Inflation in the 20 countries that use the euro eased in the first month of 2024, returning to a downward trend and fueling hopes that prices in the eurozone were returning to the 2 percent target set by the European Central Bank.

Consumer prices in the eurozone rose 2.8 percent year-on-year in January, up from 2.9 percent in December, the European Union’s statistics agency reported Thursday.

Economists had expected to see a slightly larger drop, actually a correction after the expiration of some government subsidies boosted inflation in December.

Investors are watching for signs that the European Central Bank will lower interest rates, which authorities held at a record 4 percent last week. Christine Lagarde, president of the central bank, has hinted that a rate cut could happen by mid-year, but authorities would be analyzing data to inform their decisions.

The numbers released Thursday could raise expectations that rates will fall sooner rather than later. Core inflation, the inflation rate that excludes volatile food and energy prices, continued its downward trend, cooling to 3.3 percent in January from 3.4 percent in December. That figure is crucial for the ECB as it reflects underlying price trends across the eurozone.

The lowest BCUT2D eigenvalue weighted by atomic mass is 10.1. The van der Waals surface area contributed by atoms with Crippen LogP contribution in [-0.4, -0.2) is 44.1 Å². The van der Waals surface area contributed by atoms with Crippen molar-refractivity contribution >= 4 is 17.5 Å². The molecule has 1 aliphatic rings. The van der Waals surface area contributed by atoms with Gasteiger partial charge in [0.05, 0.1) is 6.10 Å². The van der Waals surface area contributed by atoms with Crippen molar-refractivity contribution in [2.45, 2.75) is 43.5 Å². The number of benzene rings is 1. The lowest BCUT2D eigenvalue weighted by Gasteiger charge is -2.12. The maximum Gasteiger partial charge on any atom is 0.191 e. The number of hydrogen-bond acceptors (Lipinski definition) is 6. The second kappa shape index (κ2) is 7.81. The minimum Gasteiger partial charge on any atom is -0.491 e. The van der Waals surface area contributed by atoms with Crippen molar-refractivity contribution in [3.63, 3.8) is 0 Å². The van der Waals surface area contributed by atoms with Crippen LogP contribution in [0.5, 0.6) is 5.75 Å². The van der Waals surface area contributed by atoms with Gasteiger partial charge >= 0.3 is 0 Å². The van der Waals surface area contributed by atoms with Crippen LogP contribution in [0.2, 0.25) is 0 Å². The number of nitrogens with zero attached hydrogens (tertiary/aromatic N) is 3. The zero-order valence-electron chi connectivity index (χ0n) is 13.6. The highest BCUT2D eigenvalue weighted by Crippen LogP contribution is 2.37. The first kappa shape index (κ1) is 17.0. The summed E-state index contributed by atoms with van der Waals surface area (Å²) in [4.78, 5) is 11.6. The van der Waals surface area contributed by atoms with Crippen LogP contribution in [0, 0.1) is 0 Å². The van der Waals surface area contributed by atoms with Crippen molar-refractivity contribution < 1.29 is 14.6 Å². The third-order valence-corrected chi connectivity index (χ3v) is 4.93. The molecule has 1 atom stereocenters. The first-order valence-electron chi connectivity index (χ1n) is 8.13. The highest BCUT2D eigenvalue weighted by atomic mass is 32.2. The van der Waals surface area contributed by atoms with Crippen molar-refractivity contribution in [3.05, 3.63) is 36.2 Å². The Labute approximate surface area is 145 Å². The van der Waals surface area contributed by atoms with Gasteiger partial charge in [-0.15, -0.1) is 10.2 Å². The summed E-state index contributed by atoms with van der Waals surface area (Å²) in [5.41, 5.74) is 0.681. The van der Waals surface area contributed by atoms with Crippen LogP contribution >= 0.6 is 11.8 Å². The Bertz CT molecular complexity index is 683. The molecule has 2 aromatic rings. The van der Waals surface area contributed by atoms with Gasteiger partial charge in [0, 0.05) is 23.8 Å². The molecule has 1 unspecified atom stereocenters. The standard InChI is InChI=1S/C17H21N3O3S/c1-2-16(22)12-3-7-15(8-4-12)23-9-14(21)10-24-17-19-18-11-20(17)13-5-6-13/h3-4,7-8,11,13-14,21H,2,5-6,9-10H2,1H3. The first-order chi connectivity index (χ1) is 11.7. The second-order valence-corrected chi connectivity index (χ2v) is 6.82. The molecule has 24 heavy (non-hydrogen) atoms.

The European statistics agency reported Tuesday that the eurozone economy stagnated in the fourth quarter of last year, hampered by a persistent energy crisis and a decline in manufacturing in Germany, Europe’s largest economy.

“While today’s figure still shows easing price pressures, it is too early to give a thumbs up to inflation,” ING’s Peter Vanden Houte wrote in a research note. The ECB will remain cautious, he said, “and will not contemplate any rate cuts before June.”